Every day when he got home from school, he would peek out of his window and gaze at her uninhabited body, brown curls encircling her still face like a halo. Occasionally, whenever Andrew looked up from his homework to check, she would have rolled over or shifted an arm so he at least knew she was alive, even if that was all he knew about her.
Until one day she didn’t move.
It was late fall and snow had already blanketed her backyard with white. The first time Andrew had seen my mother do anything besides climbing on and off the trampoline was when she cleared her trampoline of snow. It was almost erotic. But now she hadn’t moved at all, bundled up in her knee length down jacket and bright pink mittens. If he squinted, it looked like her eyes were closed.
Andrew waited until half an hour went by, probably not the wisest decision for a first responder. His forehead was pressed against the window and his thin lips fogged the glass as he whispered for my mother to make a movement, any movement, something to assure him she wasn’t dead.
She didn’t move.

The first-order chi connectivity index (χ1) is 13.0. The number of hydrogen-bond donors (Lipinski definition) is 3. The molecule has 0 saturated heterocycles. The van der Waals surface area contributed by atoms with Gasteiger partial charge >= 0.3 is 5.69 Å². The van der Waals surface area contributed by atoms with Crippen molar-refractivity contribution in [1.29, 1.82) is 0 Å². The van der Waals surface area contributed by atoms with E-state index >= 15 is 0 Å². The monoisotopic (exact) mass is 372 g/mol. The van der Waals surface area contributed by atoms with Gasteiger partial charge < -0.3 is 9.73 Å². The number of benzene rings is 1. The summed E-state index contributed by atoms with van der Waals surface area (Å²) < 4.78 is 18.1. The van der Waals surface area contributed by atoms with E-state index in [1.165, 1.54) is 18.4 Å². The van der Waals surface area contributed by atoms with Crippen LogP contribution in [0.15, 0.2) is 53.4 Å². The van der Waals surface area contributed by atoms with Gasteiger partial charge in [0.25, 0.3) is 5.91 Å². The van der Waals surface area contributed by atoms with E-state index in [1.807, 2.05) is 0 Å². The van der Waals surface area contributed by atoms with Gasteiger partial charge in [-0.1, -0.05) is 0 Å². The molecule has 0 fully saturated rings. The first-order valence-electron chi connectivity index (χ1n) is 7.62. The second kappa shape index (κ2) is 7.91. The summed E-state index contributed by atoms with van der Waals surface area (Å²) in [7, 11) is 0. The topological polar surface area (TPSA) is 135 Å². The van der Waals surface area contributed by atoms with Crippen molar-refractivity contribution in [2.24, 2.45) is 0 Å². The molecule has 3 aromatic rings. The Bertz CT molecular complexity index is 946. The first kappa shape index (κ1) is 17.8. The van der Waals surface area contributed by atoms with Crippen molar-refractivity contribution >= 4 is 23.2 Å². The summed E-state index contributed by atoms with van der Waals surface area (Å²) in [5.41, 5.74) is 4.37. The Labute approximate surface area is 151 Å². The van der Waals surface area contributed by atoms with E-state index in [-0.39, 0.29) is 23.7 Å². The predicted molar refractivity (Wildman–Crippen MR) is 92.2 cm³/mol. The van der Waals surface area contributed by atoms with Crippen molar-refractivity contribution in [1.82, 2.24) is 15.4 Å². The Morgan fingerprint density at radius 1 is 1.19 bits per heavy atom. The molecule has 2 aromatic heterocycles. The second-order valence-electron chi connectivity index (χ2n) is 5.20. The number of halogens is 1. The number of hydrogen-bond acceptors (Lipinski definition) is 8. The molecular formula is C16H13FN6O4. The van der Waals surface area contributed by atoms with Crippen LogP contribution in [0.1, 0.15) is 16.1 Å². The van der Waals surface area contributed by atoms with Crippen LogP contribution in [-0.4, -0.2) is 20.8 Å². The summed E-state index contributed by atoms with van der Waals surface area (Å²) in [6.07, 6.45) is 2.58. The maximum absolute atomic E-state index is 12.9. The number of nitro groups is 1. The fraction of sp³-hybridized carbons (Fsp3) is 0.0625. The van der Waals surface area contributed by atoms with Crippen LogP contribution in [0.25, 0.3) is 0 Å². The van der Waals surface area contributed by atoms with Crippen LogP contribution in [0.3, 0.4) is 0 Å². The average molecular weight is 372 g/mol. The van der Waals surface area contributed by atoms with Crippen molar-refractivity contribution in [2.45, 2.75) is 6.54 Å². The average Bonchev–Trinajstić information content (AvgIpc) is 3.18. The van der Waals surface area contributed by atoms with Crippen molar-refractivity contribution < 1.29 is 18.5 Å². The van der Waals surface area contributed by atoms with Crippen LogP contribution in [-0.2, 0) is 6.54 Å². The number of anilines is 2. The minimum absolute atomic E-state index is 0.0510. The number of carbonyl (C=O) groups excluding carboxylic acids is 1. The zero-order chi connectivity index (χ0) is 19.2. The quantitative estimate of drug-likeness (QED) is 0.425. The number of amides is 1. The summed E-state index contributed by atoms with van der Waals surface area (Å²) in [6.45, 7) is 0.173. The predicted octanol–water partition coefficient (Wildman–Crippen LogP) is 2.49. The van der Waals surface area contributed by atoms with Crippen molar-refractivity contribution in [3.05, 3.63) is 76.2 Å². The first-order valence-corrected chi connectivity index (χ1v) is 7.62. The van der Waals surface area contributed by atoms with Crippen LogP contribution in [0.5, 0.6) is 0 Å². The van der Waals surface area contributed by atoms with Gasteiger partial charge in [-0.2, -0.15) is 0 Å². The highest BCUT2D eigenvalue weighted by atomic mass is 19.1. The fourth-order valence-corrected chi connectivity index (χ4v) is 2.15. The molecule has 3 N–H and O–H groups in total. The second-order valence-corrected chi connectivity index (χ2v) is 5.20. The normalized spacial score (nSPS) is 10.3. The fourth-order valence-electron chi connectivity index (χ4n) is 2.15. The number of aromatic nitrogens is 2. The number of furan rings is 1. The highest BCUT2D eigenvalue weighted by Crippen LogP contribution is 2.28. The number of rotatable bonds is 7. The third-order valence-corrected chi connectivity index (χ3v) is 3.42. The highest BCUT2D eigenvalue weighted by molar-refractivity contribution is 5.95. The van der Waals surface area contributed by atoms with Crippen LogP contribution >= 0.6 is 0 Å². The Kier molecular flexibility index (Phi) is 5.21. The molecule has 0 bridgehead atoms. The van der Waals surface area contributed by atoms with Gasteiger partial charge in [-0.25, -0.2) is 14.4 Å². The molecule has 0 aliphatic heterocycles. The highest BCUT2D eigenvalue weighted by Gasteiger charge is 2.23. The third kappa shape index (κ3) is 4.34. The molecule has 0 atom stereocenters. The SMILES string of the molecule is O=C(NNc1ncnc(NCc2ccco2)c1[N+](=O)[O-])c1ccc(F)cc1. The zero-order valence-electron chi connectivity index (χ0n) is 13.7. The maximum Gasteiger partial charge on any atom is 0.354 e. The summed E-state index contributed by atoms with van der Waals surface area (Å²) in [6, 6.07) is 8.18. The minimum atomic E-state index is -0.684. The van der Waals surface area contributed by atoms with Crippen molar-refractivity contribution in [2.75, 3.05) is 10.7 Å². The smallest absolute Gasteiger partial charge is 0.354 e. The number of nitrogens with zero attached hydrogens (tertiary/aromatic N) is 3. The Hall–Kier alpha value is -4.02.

“Ah, shoot,” he violently cursed, clenching both his fists. He grabbed his beanie with the fleece ear flaps and tumbled down the stairs, a knight on the trek to save his princess. But first, “MOM!” He shouted, “Where did you put my snow boots?”
Another ten minutes, he was knocking on the front door of her house. Another-another ten minutes, after no one answered the door, he scampered into her backyard. “Hey! Hey!” He shouted, scrambling up and onto the trampoline. “Hey!” He continued, the only word left in his flustered vocabulary. He crawled to the center, reaching out to shake her shoulder.
She snapped her head toward him, jerking away from his hand. “Who are you?”
“I—” His eyes darted between her two questioning eyes as he retracted his hand. “I’m Andrew.”
“Why are you in my backyard?” She propped herself up on her elbows, looking him over. “Andrew.”
“Well I.” He crossed his legs under him. The millions of times he had prepared this very conversation immediately evaporated from his mind. “I thought you were dead.”
He shrugged. “Because you weren’t moving.”